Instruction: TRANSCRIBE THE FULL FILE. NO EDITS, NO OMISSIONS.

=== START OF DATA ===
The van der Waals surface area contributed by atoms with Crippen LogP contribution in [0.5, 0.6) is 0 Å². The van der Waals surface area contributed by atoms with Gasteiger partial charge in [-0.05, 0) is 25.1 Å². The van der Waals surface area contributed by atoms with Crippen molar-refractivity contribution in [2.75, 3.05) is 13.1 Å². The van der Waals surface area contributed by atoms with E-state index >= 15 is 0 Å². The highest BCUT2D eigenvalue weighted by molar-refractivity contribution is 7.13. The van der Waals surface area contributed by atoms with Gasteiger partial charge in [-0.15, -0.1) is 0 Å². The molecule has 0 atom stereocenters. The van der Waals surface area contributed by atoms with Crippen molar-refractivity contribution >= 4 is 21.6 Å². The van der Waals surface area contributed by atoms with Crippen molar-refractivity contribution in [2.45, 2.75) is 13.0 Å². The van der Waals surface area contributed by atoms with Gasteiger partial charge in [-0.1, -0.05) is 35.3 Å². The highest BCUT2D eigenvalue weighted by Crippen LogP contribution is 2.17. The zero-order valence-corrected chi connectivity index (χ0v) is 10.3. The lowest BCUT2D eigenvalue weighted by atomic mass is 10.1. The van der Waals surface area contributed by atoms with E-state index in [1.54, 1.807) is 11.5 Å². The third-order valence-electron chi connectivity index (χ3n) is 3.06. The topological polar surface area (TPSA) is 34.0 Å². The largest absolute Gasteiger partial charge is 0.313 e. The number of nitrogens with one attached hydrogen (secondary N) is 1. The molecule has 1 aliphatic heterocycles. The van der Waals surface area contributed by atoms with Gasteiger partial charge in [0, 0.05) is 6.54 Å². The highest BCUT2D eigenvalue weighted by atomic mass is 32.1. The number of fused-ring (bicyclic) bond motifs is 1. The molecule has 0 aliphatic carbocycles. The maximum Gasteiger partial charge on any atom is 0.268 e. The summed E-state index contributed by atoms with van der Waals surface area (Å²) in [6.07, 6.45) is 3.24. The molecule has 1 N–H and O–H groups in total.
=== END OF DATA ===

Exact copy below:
The van der Waals surface area contributed by atoms with Crippen LogP contribution in [0.5, 0.6) is 0 Å². The van der Waals surface area contributed by atoms with Gasteiger partial charge in [-0.05, 0) is 25.1 Å². The van der Waals surface area contributed by atoms with Crippen molar-refractivity contribution in [2.75, 3.05) is 13.1 Å². The van der Waals surface area contributed by atoms with E-state index >= 15 is 0 Å². The highest BCUT2D eigenvalue weighted by molar-refractivity contribution is 7.13. The van der Waals surface area contributed by atoms with Gasteiger partial charge in [-0.15, -0.1) is 0 Å². The molecule has 0 atom stereocenters. The van der Waals surface area contributed by atoms with Crippen molar-refractivity contribution >= 4 is 21.6 Å². The van der Waals surface area contributed by atoms with Crippen molar-refractivity contribution in [2.45, 2.75) is 13.0 Å². The van der Waals surface area contributed by atoms with Gasteiger partial charge in [-0.1, -0.05) is 35.3 Å². The highest BCUT2D eigenvalue weighted by Crippen LogP contribution is 2.17. The zero-order valence-corrected chi connectivity index (χ0v) is 10.3. The lowest BCUT2D eigenvalue weighted by atomic mass is 10.1. The van der Waals surface area contributed by atoms with E-state index in [1.54, 1.807) is 11.5 Å². The third-order valence-electron chi connectivity index (χ3n) is 3.06. The topological polar surface area (TPSA) is 34.0 Å². The largest absolute Gasteiger partial charge is 0.313 e. The number of nitrogens with one attached hydrogen (secondary N) is 1. The molecule has 1 aliphatic heterocycles. The van der Waals surface area contributed by atoms with Gasteiger partial charge in [0, 0.05) is 6.54 Å². The highest BCUT2D eigenvalue weighted by atomic mass is 32.1. The number of fused-ring (bicyclic) bond motifs is 1. The molecule has 0 aliphatic carbocycles. The maximum Gasteiger partial charge on any atom is 0.268 e. The summed E-state index contributed by atoms with van der Waals surface area (Å²) in [6.07, 6.45) is 3.24. The molecule has 1 N–H and O–H groups in total.